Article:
Much like Clint Eastwood’s directing career, the script of his thirty-seventh film, The Mule, takes delightfully unexpected turns. Every time it appears to have settled into a predictable routine, something quite unforeseen happens, like a swerve in the road which its 90-year old protagonist must take on his frequent trips delivering drugs for the Mexican cartels.
The premise would seem incongruous if it were not “inspired by” a true story and its New York Times coverage. Earl Stone (an 88-year old Eastwood) is a horticulturist who has spent his life revelling in the professional recognition from his peers. Too busy “putting food” on the family’s table to actually spend time with said family, he has alienated himself from his ex-wife, daughter and granddaughter. Facing foreclosure, he accepts an offer to transport drugs for the Sinaloa cartel, who believe their new “mule’s” advanced age will render him inconspicuous.
From the first images, one can see what appealed to Eastwood about this story. It is very much a vehicle for the director’s recurring obsessions: redemption, mortality, and the dangers of taking the American Dream too seriously. I wouldn’t be surprised to learn that Earl Stone is an alias for Walt Kowalski, Eastwood’s character in Gran Torino. Stone could easily be an older Kowalski, made slightly more humane by the lessons learned in that previous movie.
Just like Walt, Earl is a war veteran who is not afraid to speak his mind. Some might call the movie’s politics problematic. Made from the same mould as every character Eastwood has ever played, Earl is a stubbornly old-fashioned man’s man who refers to women as “gals”, and whose ignorance when it comes to ethnic and sexual minorities is only redeemed by his heart-on-his-sleeve good intentions. What I believe Eastwood and screenwriter Nick Schenk are arguing is that an openness to dialogue and a willingness to recognize the common traits which define us as humans, ultimately matter more than individual politics and political correctness. To oversimplify the movie’s message would be missing out on its multi-layered portrayal of human relations and its refusal to give in to preachiness.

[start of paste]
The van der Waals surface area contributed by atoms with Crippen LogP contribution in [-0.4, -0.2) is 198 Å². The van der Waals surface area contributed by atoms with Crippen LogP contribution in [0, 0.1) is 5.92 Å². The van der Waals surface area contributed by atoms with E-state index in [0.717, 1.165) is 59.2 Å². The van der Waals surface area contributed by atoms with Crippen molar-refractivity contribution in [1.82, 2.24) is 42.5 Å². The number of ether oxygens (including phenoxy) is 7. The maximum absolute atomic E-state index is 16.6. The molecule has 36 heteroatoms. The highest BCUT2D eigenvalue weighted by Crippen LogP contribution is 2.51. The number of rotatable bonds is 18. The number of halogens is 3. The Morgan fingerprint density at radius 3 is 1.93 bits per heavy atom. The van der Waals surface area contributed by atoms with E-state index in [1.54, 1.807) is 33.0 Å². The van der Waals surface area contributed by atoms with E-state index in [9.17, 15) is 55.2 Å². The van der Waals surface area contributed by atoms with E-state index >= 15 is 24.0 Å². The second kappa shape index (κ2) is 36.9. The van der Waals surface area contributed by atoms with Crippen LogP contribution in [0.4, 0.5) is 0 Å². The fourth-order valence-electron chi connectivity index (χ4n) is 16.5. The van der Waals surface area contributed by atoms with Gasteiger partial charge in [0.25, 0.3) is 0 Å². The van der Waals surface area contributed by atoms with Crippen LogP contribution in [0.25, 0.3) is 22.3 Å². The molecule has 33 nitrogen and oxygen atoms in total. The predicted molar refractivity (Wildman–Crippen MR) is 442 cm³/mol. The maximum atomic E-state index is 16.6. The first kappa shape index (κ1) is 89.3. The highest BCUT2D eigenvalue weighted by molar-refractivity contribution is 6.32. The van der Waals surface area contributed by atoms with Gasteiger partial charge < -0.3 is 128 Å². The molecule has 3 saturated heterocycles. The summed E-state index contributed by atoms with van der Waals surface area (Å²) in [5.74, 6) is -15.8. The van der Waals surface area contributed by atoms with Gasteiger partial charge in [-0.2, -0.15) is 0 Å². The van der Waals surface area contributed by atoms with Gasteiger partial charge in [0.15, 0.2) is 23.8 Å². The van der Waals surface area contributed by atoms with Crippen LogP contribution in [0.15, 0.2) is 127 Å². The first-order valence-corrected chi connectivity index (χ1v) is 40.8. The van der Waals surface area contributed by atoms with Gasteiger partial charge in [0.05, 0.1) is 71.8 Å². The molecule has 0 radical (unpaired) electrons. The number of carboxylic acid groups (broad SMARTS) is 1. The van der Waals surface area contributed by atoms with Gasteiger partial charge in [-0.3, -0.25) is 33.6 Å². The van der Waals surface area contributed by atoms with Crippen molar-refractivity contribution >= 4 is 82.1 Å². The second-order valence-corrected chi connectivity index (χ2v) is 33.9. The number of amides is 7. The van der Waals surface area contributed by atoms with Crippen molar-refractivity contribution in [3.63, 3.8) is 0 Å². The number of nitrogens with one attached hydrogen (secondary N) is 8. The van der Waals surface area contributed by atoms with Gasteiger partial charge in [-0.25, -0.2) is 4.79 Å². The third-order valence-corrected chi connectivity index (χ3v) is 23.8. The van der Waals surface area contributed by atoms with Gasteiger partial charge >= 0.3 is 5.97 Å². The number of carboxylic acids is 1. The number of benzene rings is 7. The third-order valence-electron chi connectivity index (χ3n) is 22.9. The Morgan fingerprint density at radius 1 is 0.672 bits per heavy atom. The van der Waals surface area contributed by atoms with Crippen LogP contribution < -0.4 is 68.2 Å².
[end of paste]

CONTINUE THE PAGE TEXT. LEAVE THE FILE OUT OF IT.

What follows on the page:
Part of The Mule’s appeal comes from extratextuality: watching an iconic actor in the twilight of his years give one of his final performances. The film relies on viewers’ knowledge of the type of characters Eastwood has been riffing on for most of his career. Yet his performance should not be made light of: it is filled with subtle touches; he does more with the twinkle of an eye than some can with a soliloquy.
In fact, Eastwood’s performance is so magnetic that it almost papers over the cracks of a screenplay which fails to give each of its A-list performers something to do. The marvellous Dianne Wiest is tragically underused as Earl’s ex-wife, who cannot forgive him even while she still loves him. Other characters are so severely underwritten that Laurence Fishburne is credited solely as “DEA Special Agent”.
Watching The Mule, I was thinking of The Old Man and the Gun, 2018’s other star vehicle for an aging Hollywood icon (Robert Redford as an 80-year old bank robber). Both films are about an elderly man seeking validation from those he loves, even while his base instincts threaten the whole enterprise. Where Old Man is light on its feet and able to balance its star power with true originality of form and depth of content, The Mule is less subtle with its core message that family is everything. However, Eastwood himself gives Redford a run for his money with the year’s best meta performance by a grizzled veteran of the silver screen.